What schools are good for Early Childhood Education?

I am a sophomore and have started browsing colleges, nothing too intense just looking online etc. I would like to major in Early Childhood Education, but have found a lack of schools that are reach or match schools for me. I have a 4.5 GPA (on a 5.0 scale, a 3.7 or so on a 4.0 scale) and got only a 1250 on the PSAT, though it was my first time taking it. A lot of the schools that I’ve found for ECE are state schools, which, if I were to attend a state school I would go to my own (price and I can possibly get scholarships a lot easier, they offer them for things like getting certain scores on the state standardized test etc., it is also a fairly good school). Do you know any non-state schools that are good for early childhood education?

What will your budget be for college?

For a major such as ECE, where starting and mid-career salaries will be relatively modest, it often makes sense to go to an affordable school…and state schools are typically more affordable than private schools.

Also consider where you want to teach after college…many advise students to go to college in the state you want to teach as it tends to be easier to get a job that way.

What is your home state?

The most important part of your training will be student teaching. Therefore, it’s important to find a college which places their students in schools which are well resorted and which have lower class sizes. These are typically the schools which will be employing best practices. You may eventually work in a district which is not as good, but it’s easier to adapt and compromise when you know how things work when they are done right than when you think this is as good as it gets.

Typically the well resourced elementary schools are in affluent suburban schools. Unfortunately inner city school too often don’t have the resources to implement best practices in the way they were intended.

One of the colleges I really like is Simmons College in Boston because they do full year internships instead of 15 weeks of student teaching. Do you know what geographic area that you’re considering for college?

Definitely need context in terms of where you live and whether your parents have an unlimited budget. As a parent, I am willing to pay more for a high ROI program like engineering or business. In the absence of a spare $300k sitting around, if one of my kids wanted to go into early childhood education, they would be expected to go to an affordable in-state option.

I’d like a college in a city, most preferably, and in the Northeast or just generally the east coast. I actually live in Massachusetts about 40 ish minutes from Boston, so I’ll definitely look at Simmons College!


Since posting, I’ve checked Simmons and have found that they’ve recently discontinued their undergrad elementary ed program. UnfortunateIt’s still there at the graduate level.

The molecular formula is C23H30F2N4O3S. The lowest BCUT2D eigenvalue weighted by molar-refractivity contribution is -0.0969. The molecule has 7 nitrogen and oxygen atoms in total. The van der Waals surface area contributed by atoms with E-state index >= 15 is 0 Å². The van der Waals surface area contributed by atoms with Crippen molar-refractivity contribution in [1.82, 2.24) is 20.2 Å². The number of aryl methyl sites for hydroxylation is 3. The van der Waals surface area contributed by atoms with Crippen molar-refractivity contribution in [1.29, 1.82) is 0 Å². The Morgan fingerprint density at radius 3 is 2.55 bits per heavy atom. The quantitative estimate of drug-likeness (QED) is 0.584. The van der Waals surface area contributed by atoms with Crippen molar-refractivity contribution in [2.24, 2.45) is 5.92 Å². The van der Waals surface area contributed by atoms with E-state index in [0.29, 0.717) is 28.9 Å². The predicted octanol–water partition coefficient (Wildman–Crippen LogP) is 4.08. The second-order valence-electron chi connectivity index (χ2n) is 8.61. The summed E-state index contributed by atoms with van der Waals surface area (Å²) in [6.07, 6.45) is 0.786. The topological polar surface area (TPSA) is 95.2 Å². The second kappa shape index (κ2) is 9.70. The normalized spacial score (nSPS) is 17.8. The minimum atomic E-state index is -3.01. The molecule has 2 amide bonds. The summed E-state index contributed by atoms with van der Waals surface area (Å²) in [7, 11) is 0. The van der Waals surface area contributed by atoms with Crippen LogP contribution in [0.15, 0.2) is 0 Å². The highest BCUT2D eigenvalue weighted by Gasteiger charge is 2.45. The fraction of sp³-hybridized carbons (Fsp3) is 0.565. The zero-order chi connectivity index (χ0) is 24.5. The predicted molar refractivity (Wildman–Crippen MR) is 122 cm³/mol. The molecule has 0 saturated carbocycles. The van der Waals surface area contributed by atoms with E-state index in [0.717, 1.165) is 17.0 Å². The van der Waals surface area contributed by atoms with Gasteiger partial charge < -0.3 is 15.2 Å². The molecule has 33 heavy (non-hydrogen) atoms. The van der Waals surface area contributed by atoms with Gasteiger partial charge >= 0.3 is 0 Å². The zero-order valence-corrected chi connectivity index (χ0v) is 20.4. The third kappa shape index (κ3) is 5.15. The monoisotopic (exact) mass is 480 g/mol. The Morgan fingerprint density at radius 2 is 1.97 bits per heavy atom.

Boston College has a fine program in elementary ed. Smith and Mary Washington (VA) have very strong 4+1 BA/MA programs, a direction in which more colleges are increasingly going.

I reiterate that student teaching is critical. I have seen careers broken by bad student teaching experiences while good experiences inspire and launch teacherson to great careers. Wherever you consider, visit and talk to a representative of the elementary ed program. Ask where their placements are. Ask how the college is going to insure that you get a high quality student teaching experience and how they will protect you from getting a bad one.

Many colleges that are not known for anything else have very strong elementary ed programs. Where I live in central Connecticut, little St. Joseph’s University turns out terrific elementary teachers year after year. Colleges that get you out into schools early have the best success rate - as early as sophomore or even freshman year.

Thinking of your situation, I decided to ask a friend who is a public school administrator for advice. She said that her #1 choice would be Lesley University in Cambridge. Not only would you be getting great teacher training there, but you’d be right on Harvard Square! Can’t go wrong for college life there. She said that in addition to St. Joe’s in West Hartford, they’d also hired good elementary teachers in recent years from Eastern Connecticut State University and Providence College. You expressed interest in a city, so some place else I’d consider in a different city than Boston would be Manhattan College in Riverdale, NY.

Good luck finding the right fit.

The most affordable ones (retired preschool teacher here). Tiny little students, tiny little paychecks.

As you are a retired preschool teacher, do you know what the difference between an elementary education major and degree vs early childhood education (i.e the grades you can teach, future salary, amount of colleges with the major etc.)? I know that the grade you can teach are different, but does that depend on the college you go to how they vary?